Pollie follies

Malcolm Turnbull took the press gallery to Cooma for an update on Snowy Hydro 2.0 (they are drilling the rocks to see whether the tunnelling is feasible) but all the press was interested in was whether it was time to sack Christopher Pyne and, of course, in Tony Abbott.

It was supposed to be the winter recess, with politics on the backburner. On Friday night Pyne, in a Sydney bar with some of his ‘moderate’ Liberal mates, indulged in a bit of triumphalism about how with Malcolm at the helm the moderates now control the agenda. He also said what everyone probably knew, that he’s voted for Turnbull over Abbott every chance he got, and said same-sex marriage may come sooner than we think.

Apparently there was nothing especially remarkable or unusual about this, except that someone recorded Pyne and leaked it to Andrew Bolt.

Seems there was indeed a plot to bring on a vote on same-sex marriage. Latika Bourke asked Could Christopher Pyne’s hubris prove the catalyst for the fall of the Coalition moderates?

Some Liberal MPs were suggesting that Pyne should be dumped as Leader of the House.

Tony Abbott, helpful as ever, had a lash at Pyne.

Pyne put on his serious look and said he was “very sorry” about the remarks. Barnaby Joyce said, ‘Give people some latitude if they’ve had a few beers’.

Self-styled as a fixer, Pyne does look pretty useless, but that might be the end of it if only Turnbull could make some progress in the polls. With his luck, Newspoll chose Tuesday to roll out their quarterly analysis. The dead tree edition said the LNP looked to lose 20 seats, 4 in NSW, 2 in SA, 5 in WA and a whopping 9 in Qld.

Chris Kenny’s article stunned me a bit. He said that the party membership was significantly more conservative than Turnbull, and what Turnbull needed to do was take the party to the right, not to the centre.

There was no new polling in Newspoll this time, so it didn’t pick up on Turnbull’s Gonski success or the Pyne imbroglio. Essential remains at 52-48 to Labor, but that is averaged over two weeks and probably didn’t pick up on recent events either.

ScoMo says the people have chosen to ignore the pollies, and the media too. People have turned down the volume on politics.

I think he’s saying that pollies need to be more authentic, and govern for the day rather than stick to the conservatism that worked for Howard.

At least he’s thinking, though he doesn’t impress as authentic.

Abbott is thinking too. He has declared he is in “no hurry to leave public life” as he laid out his vision to “make Australia work again”. He says:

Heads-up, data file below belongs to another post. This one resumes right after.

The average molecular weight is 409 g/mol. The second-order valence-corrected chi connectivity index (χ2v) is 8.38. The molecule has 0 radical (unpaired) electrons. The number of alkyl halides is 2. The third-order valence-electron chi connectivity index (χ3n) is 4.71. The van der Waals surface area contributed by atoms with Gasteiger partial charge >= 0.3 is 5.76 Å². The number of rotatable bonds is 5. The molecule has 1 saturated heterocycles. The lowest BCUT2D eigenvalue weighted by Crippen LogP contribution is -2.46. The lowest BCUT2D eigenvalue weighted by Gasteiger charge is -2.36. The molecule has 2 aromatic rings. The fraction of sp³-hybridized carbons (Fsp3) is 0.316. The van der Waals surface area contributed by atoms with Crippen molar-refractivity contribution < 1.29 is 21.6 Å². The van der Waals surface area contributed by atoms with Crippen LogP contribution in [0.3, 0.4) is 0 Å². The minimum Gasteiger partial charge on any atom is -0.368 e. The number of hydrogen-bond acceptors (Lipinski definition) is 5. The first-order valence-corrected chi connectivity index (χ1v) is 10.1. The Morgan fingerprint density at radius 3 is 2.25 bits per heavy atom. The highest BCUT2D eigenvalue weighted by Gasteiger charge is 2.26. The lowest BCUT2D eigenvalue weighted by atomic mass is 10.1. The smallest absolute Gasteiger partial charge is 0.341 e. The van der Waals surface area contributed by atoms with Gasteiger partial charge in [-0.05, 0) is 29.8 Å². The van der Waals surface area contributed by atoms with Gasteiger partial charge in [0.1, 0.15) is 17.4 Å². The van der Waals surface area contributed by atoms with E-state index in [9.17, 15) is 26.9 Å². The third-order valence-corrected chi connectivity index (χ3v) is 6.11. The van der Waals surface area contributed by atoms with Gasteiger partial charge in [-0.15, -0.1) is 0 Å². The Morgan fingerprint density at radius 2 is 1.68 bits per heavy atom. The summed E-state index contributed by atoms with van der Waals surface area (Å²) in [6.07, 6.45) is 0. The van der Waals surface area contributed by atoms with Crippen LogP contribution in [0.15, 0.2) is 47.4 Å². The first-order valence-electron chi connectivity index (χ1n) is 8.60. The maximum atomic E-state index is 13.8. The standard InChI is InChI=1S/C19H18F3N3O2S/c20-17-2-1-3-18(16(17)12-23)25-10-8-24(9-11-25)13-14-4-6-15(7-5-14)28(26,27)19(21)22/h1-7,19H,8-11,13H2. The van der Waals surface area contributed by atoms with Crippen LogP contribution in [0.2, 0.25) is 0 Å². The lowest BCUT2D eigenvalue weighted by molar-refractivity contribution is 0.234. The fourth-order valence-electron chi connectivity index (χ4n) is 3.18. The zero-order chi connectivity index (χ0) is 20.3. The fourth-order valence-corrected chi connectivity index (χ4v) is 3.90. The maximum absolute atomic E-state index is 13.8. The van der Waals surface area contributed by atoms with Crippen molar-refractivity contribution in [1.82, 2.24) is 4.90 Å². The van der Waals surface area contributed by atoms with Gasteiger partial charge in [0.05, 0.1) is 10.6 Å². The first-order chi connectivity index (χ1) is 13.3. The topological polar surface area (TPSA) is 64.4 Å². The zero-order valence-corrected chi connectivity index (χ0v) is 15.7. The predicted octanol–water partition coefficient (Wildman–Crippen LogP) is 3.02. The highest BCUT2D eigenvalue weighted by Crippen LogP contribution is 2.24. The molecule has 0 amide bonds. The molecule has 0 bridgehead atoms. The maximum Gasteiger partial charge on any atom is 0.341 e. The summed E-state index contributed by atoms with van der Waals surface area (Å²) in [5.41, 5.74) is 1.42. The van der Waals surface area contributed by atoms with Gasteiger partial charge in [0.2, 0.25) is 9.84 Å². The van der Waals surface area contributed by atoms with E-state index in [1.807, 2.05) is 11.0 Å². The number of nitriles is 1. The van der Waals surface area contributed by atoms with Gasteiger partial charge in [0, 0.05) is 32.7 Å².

“We need to give the public something to hope for; we need to give our own people something to fight for.”

Indeed he’s come up with a six-point plan to win the next election.

Turnbull’s view:

    “Tony Abbott is not a minister, he’s not in the cabinet, he’s not the ministry, he’s one member in the party room.”

Turnbull must be wondering whether he can rid himself of this serial pest by having him deselected.

Unlike Rudd, Abbott has no significant support amongst the pollies or the people. Support comes mostly from has-beens, albeit some with sharp tongues:

    Former Queensland premier Campbell Newman called on Mr Turnbull to resign on Monday night, claiming he had “led the Liberal Party into the valley of death”.

    On the same day, Mr Abbott’s former chief of staff Peta Credlin described the Turnbull-led Liberal Party as “little men with soft, soft backbones”, “small minds” and “no ticker”.

Andrew P Street reckons Tony’s indeed your man of the times, if you were living in 1961, and Jane Norman at the ABC points out that he’s now promising all the stuff he didn’t do when he had a chance.

Abbott is now out in the open, almost every day, selling himself as the future standard bearer of ‘liberal conservative values’, whatever that might mean. That’s how he has honoured his promise that there would be “no wrecking, no undermining, and no sniping” when he was unseated by Malcolm Turnbull.

Meanwhile in the Greens Lee Rhiannon has been sent to the naughty corner for undermining their effort to do a deal over school funding.

Rhiannon says she works for the NSW party, and the membership wanted no truck with the LNP on this one. Perhaps her rel sin was not telling the rest that she was never going to vote for a deal. Moreover, she says she was sticking with existing Greens policy, and a few pollies in a back room is not the way to change it.